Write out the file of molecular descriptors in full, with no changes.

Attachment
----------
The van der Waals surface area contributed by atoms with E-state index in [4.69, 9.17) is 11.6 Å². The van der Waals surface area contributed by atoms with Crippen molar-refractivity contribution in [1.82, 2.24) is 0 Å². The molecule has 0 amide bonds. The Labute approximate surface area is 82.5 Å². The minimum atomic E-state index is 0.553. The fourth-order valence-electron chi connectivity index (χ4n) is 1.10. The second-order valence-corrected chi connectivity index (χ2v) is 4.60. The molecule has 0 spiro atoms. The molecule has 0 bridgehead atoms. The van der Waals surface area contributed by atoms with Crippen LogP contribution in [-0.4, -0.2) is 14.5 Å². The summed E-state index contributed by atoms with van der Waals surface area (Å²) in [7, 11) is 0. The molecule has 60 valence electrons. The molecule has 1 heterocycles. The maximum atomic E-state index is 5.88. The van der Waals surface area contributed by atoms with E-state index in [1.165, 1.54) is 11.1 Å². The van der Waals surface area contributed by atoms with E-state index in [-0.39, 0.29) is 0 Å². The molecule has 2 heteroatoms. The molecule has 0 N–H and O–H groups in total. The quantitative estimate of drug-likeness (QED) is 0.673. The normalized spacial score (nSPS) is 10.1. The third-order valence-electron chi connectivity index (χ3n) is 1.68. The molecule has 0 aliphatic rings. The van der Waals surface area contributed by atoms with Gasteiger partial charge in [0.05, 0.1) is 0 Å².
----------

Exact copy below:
The van der Waals surface area contributed by atoms with E-state index in [4.69, 9.17) is 11.6 Å². The van der Waals surface area contributed by atoms with Crippen molar-refractivity contribution in [1.82, 2.24) is 0 Å². The molecule has 0 amide bonds. The Labute approximate surface area is 82.5 Å². The minimum atomic E-state index is 0.553. The fourth-order valence-electron chi connectivity index (χ4n) is 1.10. The second-order valence-corrected chi connectivity index (χ2v) is 4.60. The molecule has 0 spiro atoms. The molecule has 0 bridgehead atoms. The van der Waals surface area contributed by atoms with Crippen LogP contribution in [-0.4, -0.2) is 14.5 Å². The summed E-state index contributed by atoms with van der Waals surface area (Å²) in [7, 11) is 0. The molecule has 60 valence electrons. The molecule has 1 heterocycles. The maximum atomic E-state index is 5.88. The van der Waals surface area contributed by atoms with E-state index in [1.165, 1.54) is 11.1 Å². The van der Waals surface area contributed by atoms with E-state index in [-0.39, 0.29) is 0 Å². The molecule has 2 heteroatoms. The molecule has 0 N–H and O–H groups in total. The quantitative estimate of drug-likeness (QED) is 0.673. The normalized spacial score (nSPS) is 10.1. The third-order valence-electron chi connectivity index (χ3n) is 1.68. The molecule has 0 aliphatic rings. The van der Waals surface area contributed by atoms with Gasteiger partial charge in [0.05, 0.1) is 0 Å².